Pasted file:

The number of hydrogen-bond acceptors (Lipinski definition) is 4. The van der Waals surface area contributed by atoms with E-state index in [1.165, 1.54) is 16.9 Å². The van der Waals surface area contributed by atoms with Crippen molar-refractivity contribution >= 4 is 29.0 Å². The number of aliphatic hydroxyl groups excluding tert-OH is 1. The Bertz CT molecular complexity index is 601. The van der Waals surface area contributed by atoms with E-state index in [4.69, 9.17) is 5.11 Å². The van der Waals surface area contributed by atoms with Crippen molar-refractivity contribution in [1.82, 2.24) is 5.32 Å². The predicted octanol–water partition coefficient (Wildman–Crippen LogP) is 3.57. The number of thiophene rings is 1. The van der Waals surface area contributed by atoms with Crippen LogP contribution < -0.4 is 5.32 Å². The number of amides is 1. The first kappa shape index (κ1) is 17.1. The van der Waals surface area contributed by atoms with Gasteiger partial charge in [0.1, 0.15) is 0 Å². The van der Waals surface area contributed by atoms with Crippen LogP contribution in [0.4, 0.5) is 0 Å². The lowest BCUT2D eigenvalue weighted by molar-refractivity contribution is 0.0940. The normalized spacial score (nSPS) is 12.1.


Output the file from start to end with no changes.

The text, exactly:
The number of hydrogen-bond acceptors (Lipinski definition) is 4. The van der Waals surface area contributed by atoms with E-state index in [1.165, 1.54) is 16.9 Å². The van der Waals surface area contributed by atoms with Crippen molar-refractivity contribution >= 4 is 29.0 Å². The number of aliphatic hydroxyl groups excluding tert-OH is 1. The Bertz CT molecular complexity index is 601. The van der Waals surface area contributed by atoms with E-state index in [4.69, 9.17) is 5.11 Å². The van der Waals surface area contributed by atoms with Crippen molar-refractivity contribution in [1.82, 2.24) is 5.32 Å². The predicted octanol–water partition coefficient (Wildman–Crippen LogP) is 3.57. The number of thiophene rings is 1. The van der Waals surface area contributed by atoms with Crippen LogP contribution < -0.4 is 5.32 Å². The number of amides is 1. The first kappa shape index (κ1) is 17.1. The van der Waals surface area contributed by atoms with Gasteiger partial charge in [0.1, 0.15) is 0 Å². The van der Waals surface area contributed by atoms with Crippen LogP contribution in [0.4, 0.5) is 0 Å². The lowest BCUT2D eigenvalue weighted by molar-refractivity contribution is 0.0940. The normalized spacial score (nSPS) is 12.1.